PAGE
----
If you live in a city or an area with good public transportation or carpools, you can leave the car at home and save money. But what if you live in a rural area where public transportation is virtually non-existent and carpooling is impractical?

Rural folks including farmers and ranchers must drive a great deal and it’s mighty tough hauling your harvest to market on public transportation.

What about small business owners like a florist or dry cleaner with delivery trucks? And let’s not forget the working poor who must drive longer distances to their jobs.

Besides who will pay in this scheme, what about the data that the Insurance companies will retrieve from the “big brother black box” tucked neatly beneath your dashboard?

The Progressive Insurance Company in other states that have a similar program collects additional data on things like, “how aggressively you drive” as well as mileage.

According to the very liberal group Consumer Watchdog, the original Huffman bill that Poizner supported said nothing about the collection of additional data.

Commissioner Poizner assures us that they will only be allowed to collect data on your miles driven.

But he can only speak for his tenure at the Department of Insurance. What if under a different Commissioner the insurance companies like Progressive, push to have the regulations changed to say that they can collect additional data like, where you drive, how fast you drive, are you driving at times when accidents are more prevalent or the aforementioned how aggressively you drive? After all it is not a law passed by the Legislature; it is a set of regulations handed down from the Commissioner.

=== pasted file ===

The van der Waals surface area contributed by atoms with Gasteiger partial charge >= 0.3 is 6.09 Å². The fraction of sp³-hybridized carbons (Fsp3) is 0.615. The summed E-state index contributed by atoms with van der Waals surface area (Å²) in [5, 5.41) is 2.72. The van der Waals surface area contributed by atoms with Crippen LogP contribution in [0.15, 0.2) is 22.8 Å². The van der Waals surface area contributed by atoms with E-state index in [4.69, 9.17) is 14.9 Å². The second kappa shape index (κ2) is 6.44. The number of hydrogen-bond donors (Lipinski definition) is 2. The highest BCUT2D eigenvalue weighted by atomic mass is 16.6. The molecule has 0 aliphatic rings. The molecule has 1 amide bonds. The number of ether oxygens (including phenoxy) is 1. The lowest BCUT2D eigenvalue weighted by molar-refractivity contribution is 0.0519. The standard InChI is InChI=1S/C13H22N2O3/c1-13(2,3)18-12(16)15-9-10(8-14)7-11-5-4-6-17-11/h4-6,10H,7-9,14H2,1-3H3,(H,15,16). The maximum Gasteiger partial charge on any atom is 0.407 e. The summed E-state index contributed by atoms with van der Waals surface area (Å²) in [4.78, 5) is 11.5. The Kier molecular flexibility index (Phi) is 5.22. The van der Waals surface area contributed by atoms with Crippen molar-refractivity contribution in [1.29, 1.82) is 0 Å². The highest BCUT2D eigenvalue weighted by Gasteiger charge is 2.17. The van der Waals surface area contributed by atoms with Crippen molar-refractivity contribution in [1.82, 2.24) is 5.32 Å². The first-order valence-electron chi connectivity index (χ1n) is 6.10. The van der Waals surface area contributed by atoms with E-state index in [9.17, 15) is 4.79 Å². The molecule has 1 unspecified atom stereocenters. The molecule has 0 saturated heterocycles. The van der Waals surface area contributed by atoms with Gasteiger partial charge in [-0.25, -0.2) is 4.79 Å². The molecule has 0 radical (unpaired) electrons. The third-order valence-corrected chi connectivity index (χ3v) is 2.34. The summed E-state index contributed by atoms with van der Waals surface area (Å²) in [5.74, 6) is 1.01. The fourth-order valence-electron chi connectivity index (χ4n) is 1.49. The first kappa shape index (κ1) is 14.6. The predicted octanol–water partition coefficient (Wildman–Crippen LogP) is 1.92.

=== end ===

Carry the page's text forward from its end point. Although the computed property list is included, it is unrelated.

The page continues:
And who’s to say they don’t create a new system of car insurance using the data they have collected to charge more because using that additional data they determine you are a greater risk?

Finally, there is the unspoken part of where this all might lead.

Is this the camel’s nose under the tent to eventually tax motorists by the mile? Because if that ever became law we would all have to install a GPS locator in our vehicles so the government would know how much to tax us for the privilege of driving on the roads we already pay for through the gas tax.

And you can bet your bottom dollar that the insurance companies would be right behind this idea so they could share in the data retrieved from your car.

Steve Poizner claims to be a conservative but a real conservative would never endorse such a plan because of the uncertain path it sets California on that will lead to more government in our lives not less.

The message of the town halls of this August was loud and clear and it was about more than healthcare. That was the match that lit the powder keg of voter anger against big government.

What it really was about was the ordinary folks who work hard and play by the rules saying to their government, we don’t trust you.

And this scheme by Commissioner Poizner asks the voters to trust the government.

Here is some cowboy advice for Commissioner Poizner. “Convincing yourself that a bad idea is a good one, is a bad idea”.